6. 40% of Black Students Do Not Have Access to Instruction (as of June 2020), visualized by Emma Dorn, Bryan Hancock, Jimmy Sarakatsannis, and Ellen Viruleg at McKinsey & Company

    Black, Hispanic, and low-income students are at an academic disadvantage with the country relying on remote schooling. The results of this inconsistency in instruction will likely persist for years.

    Stacked bar chart where quality of remote instruction is shown for each racial/ethnic group as well as for low income students. Black, Hispanic, and low income students are much less likely to be receiving quality education during the pandemic.Source: https://www.mckinsey.com/industries/public-and-social-sector/our-insights/covid-19-and-student-learning-in-the-united-states-the-hurt-could-last-a-lifetime#

  7. The Black-White Pay Disparity Continues to Grow Wider, visualized by Mona Chalabi.

    I love the use of actual dollar bills to portray financial data. It’s such a unique visualization strategy but invokes real recognition.


    Area chart depicting the amount earned by a white person for every $1 a Black person earns. The area within the chart is filled with an actual dollar bill.Source: https://news.artnet.com/art-world/meet-mona-chalabi-1893221

  8. Diversity of the Current US Congress, visualized by Katherina Buckholz at Statista.

    I like this visual a lot but think it would benefit from including the context of the racial/ethnicity break-down of the American population. What jumps out at me is the relative lack of diversity within the Republican party compared to the Democratic party. Particularly within the Senate, there is still a long way to go to create a true reflection of the citizens they serve.

    Icon arrays where the racial/ethnic diversity of the House and Senate are depicted separately for Republicans and Democrats.Source: https://www.statista.com/chart/18905/us-congress-by-race-ethnicity/

  9. Notable Black Achievements, visualized by Eve Thomas.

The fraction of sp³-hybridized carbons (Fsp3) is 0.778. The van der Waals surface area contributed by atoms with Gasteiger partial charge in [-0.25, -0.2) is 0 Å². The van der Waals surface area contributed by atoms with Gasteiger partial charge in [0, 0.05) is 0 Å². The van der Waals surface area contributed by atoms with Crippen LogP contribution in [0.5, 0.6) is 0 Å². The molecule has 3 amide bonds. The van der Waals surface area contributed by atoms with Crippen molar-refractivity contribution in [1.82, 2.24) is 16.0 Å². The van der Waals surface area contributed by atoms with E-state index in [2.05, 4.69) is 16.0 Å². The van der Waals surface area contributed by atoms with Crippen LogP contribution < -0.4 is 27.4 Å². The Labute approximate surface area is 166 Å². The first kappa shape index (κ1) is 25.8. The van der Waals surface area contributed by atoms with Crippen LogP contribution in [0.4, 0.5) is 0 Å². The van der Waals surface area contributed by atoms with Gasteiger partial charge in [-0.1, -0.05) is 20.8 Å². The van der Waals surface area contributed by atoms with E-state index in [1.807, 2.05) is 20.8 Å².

Click on the image to go to an interactive visualization where you can explore who broke a race barrier and when. I really appreciate the color coding and category organization of this visual. It is packed with information without being visually overwhelming.

    Static version of an interactive chart where each dot represents a person that broke a race barrier in American history.Source: https://public.tableau.com/en-us/gallery/history-notable-black-achievements?tab=viz-of-the-day&type=viz-of-the-day

  10. The Current Cabinet is the Most Diverse in History, visualized by The New York Times.

    As of January 21, 2021, President Biden’s cabinet appointees make his cabinet the most racially/ethnically diverse as well as the most equal for gender. The context of the past four presidents’ cabinets really add to the story the visualization is telling. You can see at a glance that even Obama didn’t push the bar as far as Biden has, though he likely laid the groundwork for the current administration’s diverse appointees.

    Stacked bar charts where proportions of gender and racial diversity are shown for the last 5 presidential cabinets.Source: https://www.nytimes.com/2021/01/21/us/biden-cabinet-diversity-gender-race.html
 
Data visualization is a powerful tool for making what would otherwise be boring data tables feel real. My favorite from the batch is the first one—the timeline of Black Americans. It is so simple and yet so powerful.
 
Which visualization speaks to you the most?

If you have seen other powerful visualizations, please share them with me!

Dr. Megan Johanson is a graduate of the Cognitive Psychology program at the University of Delaware. Megan’s research focuses on turning data into insights by collecting data intentionally, creating compelling visualizations, and facilitating conversations about how to use data to better serve the community.

Email Megan to see how she can help support your school or district.